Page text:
The holiday season is a joy-filled time spent with family, and The Nash News was delighted to chat with Rod + Rose (Rodney Atkins and Rose Falcon) to reminisce on Christmas traditions and music.
Rose’s First Pick: “Christmas (Baby, Please Come Home)” by Darlene Love (1963)
Rose explains, “Before Spotify was around, there was a whole record, an album that you listened to religiously,” and for her family, that album was A Christmas Gift For You, produced by Phil Spector. “Christmas (Baby, Please Come Home)” was her favorite song from the album, and she likes that “it just reminds me of my childhood.”
Rod’s First Pick: “The Christmas Song (Merry Christmas to You)” by Nat King Cole (1962)
More commonly known as “Chestnuts Roasting on an Open Fire,” this song is one that Rod expresses “just puts you in the mood” for the holiday season. He also mentions that he was first introduced to artists like Johnny Mathis and Frank Sinatra through their Christmas albums, particularly their renditions of “The Christmas Song (Merry Christmas to You).”
Rose’s Second Pick: “Dominick the Donkey” by Lou Monte (1960)
Coming from an Italian family, Rose says she picked this song because she “Had to put an Italian song on there.” During their Christmas parties, Rose recalls “We would play it at least one time…and everyone would be laughing and dancing and cracking up.”
Rod’s Second Pick: “Silent Night” by Bing Crosby (1945)
“I don’t remember it as much for who sang it; I remember singing it as a little kid,” recounted Rod. He shared that his dad would get a group of carolers together to perform at nursing homes, and “Silent Night” was one of the songs they sang.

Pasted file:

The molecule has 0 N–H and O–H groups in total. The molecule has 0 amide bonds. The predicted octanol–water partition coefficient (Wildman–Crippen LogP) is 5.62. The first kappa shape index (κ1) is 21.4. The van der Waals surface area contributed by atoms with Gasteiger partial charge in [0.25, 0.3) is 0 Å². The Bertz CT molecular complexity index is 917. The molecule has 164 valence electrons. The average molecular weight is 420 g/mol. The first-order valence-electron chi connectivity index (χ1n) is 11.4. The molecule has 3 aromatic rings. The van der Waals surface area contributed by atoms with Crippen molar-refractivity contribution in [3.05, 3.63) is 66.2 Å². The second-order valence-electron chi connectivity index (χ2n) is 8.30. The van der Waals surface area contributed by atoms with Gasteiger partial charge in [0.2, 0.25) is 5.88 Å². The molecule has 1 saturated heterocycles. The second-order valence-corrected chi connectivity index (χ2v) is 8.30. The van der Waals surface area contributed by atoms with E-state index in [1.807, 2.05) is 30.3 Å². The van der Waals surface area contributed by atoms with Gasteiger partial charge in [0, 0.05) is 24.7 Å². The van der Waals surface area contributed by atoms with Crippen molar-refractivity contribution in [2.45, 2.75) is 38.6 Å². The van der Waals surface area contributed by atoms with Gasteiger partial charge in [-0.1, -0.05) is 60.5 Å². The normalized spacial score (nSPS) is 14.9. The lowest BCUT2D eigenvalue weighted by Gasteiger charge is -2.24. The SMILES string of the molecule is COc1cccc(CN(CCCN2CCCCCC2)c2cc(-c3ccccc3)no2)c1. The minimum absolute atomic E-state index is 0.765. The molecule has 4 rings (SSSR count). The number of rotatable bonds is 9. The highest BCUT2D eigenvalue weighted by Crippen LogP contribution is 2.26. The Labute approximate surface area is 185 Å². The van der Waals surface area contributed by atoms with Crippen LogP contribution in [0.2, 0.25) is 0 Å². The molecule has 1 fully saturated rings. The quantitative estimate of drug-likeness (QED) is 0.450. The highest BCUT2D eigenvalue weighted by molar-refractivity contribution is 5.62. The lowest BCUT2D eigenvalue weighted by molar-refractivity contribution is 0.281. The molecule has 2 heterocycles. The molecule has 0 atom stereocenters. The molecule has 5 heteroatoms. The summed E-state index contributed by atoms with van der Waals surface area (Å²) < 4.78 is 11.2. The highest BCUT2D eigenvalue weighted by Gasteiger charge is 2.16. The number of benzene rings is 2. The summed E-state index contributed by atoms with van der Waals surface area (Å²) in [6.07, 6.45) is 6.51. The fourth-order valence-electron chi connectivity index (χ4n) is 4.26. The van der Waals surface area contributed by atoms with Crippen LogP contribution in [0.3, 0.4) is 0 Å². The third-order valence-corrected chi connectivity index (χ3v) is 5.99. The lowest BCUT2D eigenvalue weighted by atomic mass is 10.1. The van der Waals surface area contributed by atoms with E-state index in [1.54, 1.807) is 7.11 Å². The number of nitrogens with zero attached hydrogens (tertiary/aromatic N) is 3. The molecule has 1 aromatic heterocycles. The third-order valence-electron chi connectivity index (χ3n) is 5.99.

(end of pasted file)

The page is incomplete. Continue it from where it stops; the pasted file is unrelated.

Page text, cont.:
Rose’s Third Pick: “Happy Xmas (War is Over)” by John Lennon (1971)
Rose admitted that she has a soft spot for ballads. She explains that this song is “not necessarily something I listen to at Christmas, but I really like the song.” She also explained that Phil Spector produced “Happy Xmas (War is Over),” so it’s interesting to see that connection with her music taste.
This holiday season, Rod and Rose released two songs. They created their own version of the classic “Winter Wonderland” as they had never heard the classic as a duet and wanted to produce something fun. They also co-wrote “Mary Had A Little Lamb” to “just celebrate the birth of our Savior.” One of the reasons they wrote “Mary Had a Little Lamb” was so that their children would be able to sing along and understand the message of the song, and overall, Rose declared that the song “was like a blessing to us.”
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